By Mary Malone, Disability and Productivity Consultant, The Standard

Many men, perhaps even some of your employees, are growing facial hair to raise awareness for prostate cancer. As they groom and grow their beards, it’s a good time to brush up on how you can help support an employee affected by a cancer diagnosis.

The impact of a cancer diagnosis can be devastating on an employee’s personal life and result in uncertainty about his career. It’s important that employers understand the challenges their employees face and offer creative solutions for mutual success, and most important, recovery. Incorporate the following seven tips into your outreach and support for an affected employee.

  1. Offer compassion. Let’s face it, to say cancer is tough is an understatement. Offering a simple note to your employee to let him know he has your full support through this difficult time can be encouraging. Remind others who may be working with this individual to offer the same level of care and compassion.
  2. Do your research. When an employee is diagnosed with cancer, be sure you understand the facts. Cancer is a sensitive matter on many levels, and gaining some basic knowledge on the diagnosis can be a great place to start. Sites such as and are reputable sites to use. Be sure you understand the demands cancer patients go through, as well your organization’s short- and long-term disability plans.
  3. Reach out for assistance. It’s important that job responsibilities and duties are communicated directly to an employee’s health care professional. This will allow the doctor to make the appropriate recovery plan and recommendations for workload. It also can alleviate any stress the employee may have in sharing his decreased work ability with the employer. Some disability insurance providers also offer assistance, such as a vocational consultant, to help with this type of outreach.
  4. Be flexible. Returning to work from cancer is far different from a surgery or musculoskeletal injury. Employers should never expect an employee to work through treatment, but sometimes employees want to work. Generally, what people do for a living is how they identify themselves and can help define a sense of normalcy in their lives. Helping an employee communicate with peers and feel a daily sense of purpose can instill value and worth. However, an employee may struggle with recovery from surgery and the negative side effects of cancer treatment such as fatigue and lowered immunity. In these instances, it’s important to allow an employee to return to work on “good days,” work from home or maintain a reduced workload.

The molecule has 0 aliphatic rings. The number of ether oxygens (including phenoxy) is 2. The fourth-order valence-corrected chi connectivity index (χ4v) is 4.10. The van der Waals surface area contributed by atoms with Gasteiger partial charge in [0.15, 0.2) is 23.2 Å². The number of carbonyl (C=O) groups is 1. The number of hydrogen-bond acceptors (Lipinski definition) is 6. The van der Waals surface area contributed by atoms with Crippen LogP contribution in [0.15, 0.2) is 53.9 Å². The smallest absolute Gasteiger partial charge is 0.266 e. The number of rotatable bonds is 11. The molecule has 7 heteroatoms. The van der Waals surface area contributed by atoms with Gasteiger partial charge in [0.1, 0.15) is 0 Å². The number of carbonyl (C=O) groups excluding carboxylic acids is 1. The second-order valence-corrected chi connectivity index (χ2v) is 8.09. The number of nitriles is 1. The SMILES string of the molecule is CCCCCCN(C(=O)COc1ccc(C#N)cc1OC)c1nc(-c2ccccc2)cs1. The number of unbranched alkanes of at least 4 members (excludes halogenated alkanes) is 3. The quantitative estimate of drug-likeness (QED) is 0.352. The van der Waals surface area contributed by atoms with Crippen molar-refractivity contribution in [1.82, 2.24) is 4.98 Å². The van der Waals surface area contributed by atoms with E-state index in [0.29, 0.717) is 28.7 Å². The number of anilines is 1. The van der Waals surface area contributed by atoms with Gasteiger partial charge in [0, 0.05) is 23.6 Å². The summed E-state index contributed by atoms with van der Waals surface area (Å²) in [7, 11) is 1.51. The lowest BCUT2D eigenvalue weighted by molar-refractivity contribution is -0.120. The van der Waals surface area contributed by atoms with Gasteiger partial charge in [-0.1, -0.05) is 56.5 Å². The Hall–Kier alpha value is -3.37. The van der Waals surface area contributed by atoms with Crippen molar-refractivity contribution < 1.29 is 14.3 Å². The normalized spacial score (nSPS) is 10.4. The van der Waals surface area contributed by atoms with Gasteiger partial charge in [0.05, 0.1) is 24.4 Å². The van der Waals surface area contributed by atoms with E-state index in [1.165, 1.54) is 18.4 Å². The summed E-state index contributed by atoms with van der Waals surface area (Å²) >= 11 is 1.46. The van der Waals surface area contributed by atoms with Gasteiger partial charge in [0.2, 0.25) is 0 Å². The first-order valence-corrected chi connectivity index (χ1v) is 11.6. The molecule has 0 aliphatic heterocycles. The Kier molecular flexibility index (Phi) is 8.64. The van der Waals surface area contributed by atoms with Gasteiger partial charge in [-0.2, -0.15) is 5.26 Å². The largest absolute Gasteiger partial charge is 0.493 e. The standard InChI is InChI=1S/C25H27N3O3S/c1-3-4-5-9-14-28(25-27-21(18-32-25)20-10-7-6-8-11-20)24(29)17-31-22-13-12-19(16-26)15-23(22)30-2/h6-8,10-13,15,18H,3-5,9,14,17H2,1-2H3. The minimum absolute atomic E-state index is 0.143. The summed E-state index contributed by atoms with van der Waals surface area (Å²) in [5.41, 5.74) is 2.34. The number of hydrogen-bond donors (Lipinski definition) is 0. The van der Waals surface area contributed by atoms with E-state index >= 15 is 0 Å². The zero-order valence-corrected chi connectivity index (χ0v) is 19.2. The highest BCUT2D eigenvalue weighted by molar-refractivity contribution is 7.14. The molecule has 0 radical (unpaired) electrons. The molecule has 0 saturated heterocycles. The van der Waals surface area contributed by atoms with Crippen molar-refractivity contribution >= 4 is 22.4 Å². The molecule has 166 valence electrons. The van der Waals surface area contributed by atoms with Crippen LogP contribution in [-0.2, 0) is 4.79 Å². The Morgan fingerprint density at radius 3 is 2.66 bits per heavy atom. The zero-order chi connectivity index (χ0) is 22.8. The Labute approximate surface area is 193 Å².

5. Manage expectations. Working through the acceptance of a cancer diagnosis is hard enough, but having unattainable work expectations can make recovery even more difficult. As an employer, you should ensure these individuals have reasonable expectations on themselves and remind them their recovery, not work, comes first.
  6. Watch for emotional changes. Dealing with cancer can be an extremely difficult time for an employee and his family. Pay attention to any emotional changes your employee might have and provide access, perhaps through your employer-sponsored employee assistance program, to professionals who specialize in the emotional well-being of employees with serious illnesses.  
  7. Prepare yourself.  It’s much easier for you to focus on providing your employees with the proper support and compassion when you have the necessary tools to get them through this difficult time. Having the proper disability insurance can make all the difference — especially when an employee’s prognosis may still be undetermined.

About Mary Malone

As a disability and productivity consultant with The Standard, Mary works with employers to implement The Standard’s Workplace Possibilities℠ program. This involves review of current employer practices and finding the best local Workplace Possibilities consultant for their culture. Her job involves traveling to these employers and training the new consultant. Mary holds a Bachelor of Science degree in nursing from the University of Portland, and she also has an Oregon nursing license.

About The Standard

The Standard is a leading provider of financial products and services, including group and individual disability insurance, group life and accidental death and dismemberment insurance, group dental and vision insurance, absence management services, retirement plans products and services, individual annuities and investment advice. For more information about The Standard, visit

The Standard is the marketing name for the subsidiaries of StanCorp Financial Group, Inc.: Standard Insurance Company, The Standard Life Insurance Company of New York, Standard Retirement Services, Inc., StanCorp Mortgage Investors, Inc., StanCorp Real Estate, LLC, and StanCorp Equities, Inc.